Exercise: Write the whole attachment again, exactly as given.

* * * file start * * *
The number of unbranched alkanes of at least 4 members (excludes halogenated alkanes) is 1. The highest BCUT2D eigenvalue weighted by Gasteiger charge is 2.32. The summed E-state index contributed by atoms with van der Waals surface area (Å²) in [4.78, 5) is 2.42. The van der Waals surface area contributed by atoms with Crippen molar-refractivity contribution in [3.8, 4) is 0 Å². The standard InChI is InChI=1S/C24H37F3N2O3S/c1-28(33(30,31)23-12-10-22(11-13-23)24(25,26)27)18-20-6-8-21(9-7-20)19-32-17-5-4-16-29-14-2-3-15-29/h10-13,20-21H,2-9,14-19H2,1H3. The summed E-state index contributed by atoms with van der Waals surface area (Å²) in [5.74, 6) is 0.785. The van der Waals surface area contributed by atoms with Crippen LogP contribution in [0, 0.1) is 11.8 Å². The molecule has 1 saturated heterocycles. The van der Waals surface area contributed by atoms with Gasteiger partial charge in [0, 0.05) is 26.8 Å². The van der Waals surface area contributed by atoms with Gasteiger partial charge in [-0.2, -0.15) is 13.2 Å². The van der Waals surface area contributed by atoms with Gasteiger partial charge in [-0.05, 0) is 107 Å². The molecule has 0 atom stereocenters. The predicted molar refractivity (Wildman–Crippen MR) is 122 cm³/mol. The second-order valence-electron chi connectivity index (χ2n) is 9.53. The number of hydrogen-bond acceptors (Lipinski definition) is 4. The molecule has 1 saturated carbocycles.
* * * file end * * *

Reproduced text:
The number of unbranched alkanes of at least 4 members (excludes halogenated alkanes) is 1. The highest BCUT2D eigenvalue weighted by Gasteiger charge is 2.32. The summed E-state index contributed by atoms with van der Waals surface area (Å²) in [4.78, 5) is 2.42. The van der Waals surface area contributed by atoms with Crippen molar-refractivity contribution in [3.8, 4) is 0 Å². The standard InChI is InChI=1S/C24H37F3N2O3S/c1-28(33(30,31)23-12-10-22(11-13-23)24(25,26)27)18-20-6-8-21(9-7-20)19-32-17-5-4-16-29-14-2-3-15-29/h10-13,20-21H,2-9,14-19H2,1H3. The summed E-state index contributed by atoms with van der Waals surface area (Å²) in [5.74, 6) is 0.785. The van der Waals surface area contributed by atoms with Crippen LogP contribution in [0, 0.1) is 11.8 Å². The molecule has 1 saturated heterocycles. The van der Waals surface area contributed by atoms with Gasteiger partial charge in [0, 0.05) is 26.8 Å². The van der Waals surface area contributed by atoms with Gasteiger partial charge in [-0.2, -0.15) is 13.2 Å². The van der Waals surface area contributed by atoms with Gasteiger partial charge in [-0.05, 0) is 107 Å². The molecule has 0 atom stereocenters. The predicted molar refractivity (Wildman–Crippen MR) is 122 cm³/mol. The second-order valence-electron chi connectivity index (χ2n) is 9.53. The number of hydrogen-bond acceptors (Lipinski definition) is 4. The molecule has 1 saturated carbocycles.